In the Garden:
Southwestern Deserts
January, 2006
Regional Report

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Garden inspiration comes in various packages!

Inspiration in the Garden

Where does your gardening inspiration come from? I'm gearing up to redo parts of my garden and luckily have been bombarded with ideas from all angles. Here are a few sources of inspiration for me:

Other Gardeners: I used to put plants in any container that was empty, until I visited a garden gal who made combining plants and pots into an art form. Not only did she have dozens of uniquely crafted pots, but she was deft at putting plants into pots that enhanced their color. Last week, I searched several nurseries until I found a deep blue container to show off three golden barrel cacti. The yellow spines are so much more vivid against the blue than against red clay pots.

Public Gardens: I love to visit gardens in other regions. It doesn't matter if the plants won't grow in the low desert. If I see a great color combination, I can try to recreate it with desert-adapted plants. Sometimes, the inspiration can be less tangible. For example, whenever I look at a certain rabbit sculpture at the Walker Art Center in Minneapolis, I'm inspired to create that sense of exuberance in my garden.

Books: Books are my inspiration and sometimes my downfall. Literally. Sometimes I have so many piled around my chair that I am in danger of falling if I stand up too quickly!

Plants: Sometimes even a troublesome plant can inspire. A New Year's Resolution: "I promise to prevent the kudzu-impersonating pink trumpet vine from sealing off entrance to the backyard." I think I made this resolution last year, too. It is more imperative than ever, as last fall this Podranea ricasoliana was so overgrown that I had to crawl on hands and knees to get by, just barely avoiding strangulation. Its vigorous vines reach and spread over other plants, creating arches and secret passages, which are really cool, until they collapse from their own weight. (Hence the crawling.) It would make more sense to plant a different vine, but I admire its tenacity. I planted it 15 years ago from a 1-gallon pot, haven't watered it in 12 years, chop it back without mercy, and still it shoots forth 20-foot vines covered with blooms. I always recommend choosing the right plant for the right place, so I'm guilty of not doing as I say. But I'm inspired to devise the ultimate industrial-strength trellis!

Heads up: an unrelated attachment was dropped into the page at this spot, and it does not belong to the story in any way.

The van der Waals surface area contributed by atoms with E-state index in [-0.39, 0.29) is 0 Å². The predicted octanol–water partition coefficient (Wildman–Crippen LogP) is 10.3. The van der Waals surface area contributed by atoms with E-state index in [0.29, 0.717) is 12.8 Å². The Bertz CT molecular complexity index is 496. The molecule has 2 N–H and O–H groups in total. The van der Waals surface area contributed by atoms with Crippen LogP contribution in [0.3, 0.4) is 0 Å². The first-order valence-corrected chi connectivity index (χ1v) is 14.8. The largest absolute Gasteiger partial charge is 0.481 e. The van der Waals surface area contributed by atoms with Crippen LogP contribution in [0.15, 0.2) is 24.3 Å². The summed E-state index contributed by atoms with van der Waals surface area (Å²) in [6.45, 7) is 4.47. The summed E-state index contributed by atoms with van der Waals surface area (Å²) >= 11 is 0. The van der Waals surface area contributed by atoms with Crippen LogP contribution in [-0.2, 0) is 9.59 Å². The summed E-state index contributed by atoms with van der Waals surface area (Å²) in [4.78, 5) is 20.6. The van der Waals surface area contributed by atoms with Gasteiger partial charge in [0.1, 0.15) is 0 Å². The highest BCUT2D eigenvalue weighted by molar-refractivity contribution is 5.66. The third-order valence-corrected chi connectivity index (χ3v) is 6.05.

Here's to your New Year filled with inspired gardening!


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